Slic3r vs Cura vs Cura2


The recent version of Flux Studio adds support for Cura2. I’ve noticed that some times 1 of them will be like 10-20% faster than the others, but there’s not consistency between which is the fastest. It changes depending on the model.

Is it usually better to go with the fastest one, or are there other differences in the slicers that make one better than the others, even if it is slower?


The toolpath calculations are the biggest difference between slicers. How they calculate for the squish and stretch of plastic, which end of the print they start from, how they decide to skip little details and when to come back for them, things like coasting and retraction…

It’s a few years old now, but the slicer comparison in the 1st issue of RepRap Magazine did a good job of helping me visualize the differences between different programs like this.

Check out the article that starts on 14-15

The difference between Cura and Cura 2, is probably best laid out on their own website. The “new” cura (sounds like apple, right?) is a completely different architecture. The release notes get into it. Anything after 15.04 I believe is the new platform.


And Slic3r just went through some major revamps, as well. I’m not sure which version is rolled into FLUX Studio, but about a year ago they made some really nice improvements. Since then, Josef Prusa has actually started his own branch of Slic3r and accelerated the development of the program. Without paying for S3D or liking the simplicity of KISS, the Prusa branch of Slic3r is where it’s at right now. (of course, heavily based on my own opinion)


Hey - If you look at the build dates of the slicr engine in Flux studio, they look like the new build of Slicr.


Now if somebody could just figure out a way to merge the Prusa improvements to Slic3r with Cura2’s new features, roll that all up into Simplify3D and then shoehorn it into FLUX Studio, I would be forever grateful.


Based on my experience, the slicing speed of each engine is usually like: Simplify >> Cura > Cura2 >> Slic3r, especially when supports are enabled.

Slic3r beats Cura when you’re printing with assembling parts with its xy_size_compensation option, but Cura2 introduce xy_offset as well. I rarely use Slic3r now because it often crash when generating complex support or slicing non-manifold meshes, not sure if the Prusa edition fixed it.


Did you try the prusa version with the flux?

some of the features make me really want to… like

If he keeps pushing his slic3r branch…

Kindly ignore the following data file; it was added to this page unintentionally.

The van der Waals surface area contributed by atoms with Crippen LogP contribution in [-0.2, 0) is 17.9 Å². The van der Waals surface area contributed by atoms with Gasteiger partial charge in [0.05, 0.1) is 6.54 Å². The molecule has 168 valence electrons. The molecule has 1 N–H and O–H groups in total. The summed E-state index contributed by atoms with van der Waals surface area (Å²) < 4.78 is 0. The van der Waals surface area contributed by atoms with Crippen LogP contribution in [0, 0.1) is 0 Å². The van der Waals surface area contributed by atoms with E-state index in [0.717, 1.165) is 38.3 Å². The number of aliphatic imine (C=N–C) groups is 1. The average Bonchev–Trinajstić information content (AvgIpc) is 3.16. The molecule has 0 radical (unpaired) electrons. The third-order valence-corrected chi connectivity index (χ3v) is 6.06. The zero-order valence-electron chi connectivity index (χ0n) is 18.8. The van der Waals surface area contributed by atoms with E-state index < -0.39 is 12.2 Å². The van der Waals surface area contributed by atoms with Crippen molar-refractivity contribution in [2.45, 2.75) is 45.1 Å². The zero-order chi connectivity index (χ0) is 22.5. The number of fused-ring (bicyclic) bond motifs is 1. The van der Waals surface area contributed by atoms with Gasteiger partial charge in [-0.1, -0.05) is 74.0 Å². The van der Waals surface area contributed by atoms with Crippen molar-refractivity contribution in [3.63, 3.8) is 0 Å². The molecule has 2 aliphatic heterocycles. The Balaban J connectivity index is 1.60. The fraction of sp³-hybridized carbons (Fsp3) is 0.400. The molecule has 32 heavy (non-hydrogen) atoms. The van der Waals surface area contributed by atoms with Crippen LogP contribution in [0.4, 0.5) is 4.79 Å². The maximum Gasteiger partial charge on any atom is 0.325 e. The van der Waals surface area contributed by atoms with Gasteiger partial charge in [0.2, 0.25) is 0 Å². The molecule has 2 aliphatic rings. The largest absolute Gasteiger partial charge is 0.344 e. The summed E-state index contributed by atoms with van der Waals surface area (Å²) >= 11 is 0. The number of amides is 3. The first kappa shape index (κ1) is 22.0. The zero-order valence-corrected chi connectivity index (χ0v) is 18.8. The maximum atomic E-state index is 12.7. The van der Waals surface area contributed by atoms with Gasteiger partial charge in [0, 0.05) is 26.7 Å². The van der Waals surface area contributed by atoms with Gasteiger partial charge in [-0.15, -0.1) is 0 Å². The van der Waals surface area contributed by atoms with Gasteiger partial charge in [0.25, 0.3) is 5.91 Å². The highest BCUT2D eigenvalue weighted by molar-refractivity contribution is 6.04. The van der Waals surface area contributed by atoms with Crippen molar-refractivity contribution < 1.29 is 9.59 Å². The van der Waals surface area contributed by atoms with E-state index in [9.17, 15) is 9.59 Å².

then there will soon be no need for simplify 3d.


When I switch to cura2 it add about 2 hours approx 35% more time and double the material is anybody else using cura2. With noticing that I think I may go back to cura. Unless someone can explain why its worth it going to cura2.


That time/material difference you are seeing inside of FLUX Studio between the three different embedded slicers is not super accurate and is very, very model specific. Try it on several different models and you will see that there is no ‘standard deviation’.

Also, we should all probably clarify a bit more when we are talking about the different slicers whether we are talking about using the embedded versions or the standalone versions (which have more features) and then importing g-code.

The new Prusa Slic3r is very cool with the variable layer height options, it really does dramatically speed up print times and save filament while still giving detail where needed. It isn’t for every print, but when it fits it’s awesome. The same can be said for Cura 2.5 standalone, it’s got an impressive set of features once you learn how to unhide everything and see all the options.

Using either of those two slicers combined with Meshmixer or Craftware if you need to add custom supports and it would be hard to justify $150 for S3D anymore. I do still use S3D a lot, but that is more of a production/convenience factor. After playing with the other new features though, now I mix it up more often again. I am curious to see if S3D is going to release a big massive, amazing, long overdue update, otherwise, @Tiwaz is absolutely correct.


Yea I agree about S3D and hope that they are working on a big new update.


Just a quick note for anyone making one of those single-layer thick twist containers - use Slic3r. Super simple tool path gives the smoothest, thinnest, walls. Cura jumoed around a lot and made a the wall thicker and rougher. I find myself inspecting the preview for each slicing engine for every model I print.


Technically speaking, we are all supposed to be looking at the preview no matter which slicer we use :slight_smile:

I am guilty of about 50% usage…


I’m guilty of <10% usage… i.e. only when working with weird prints :laughing: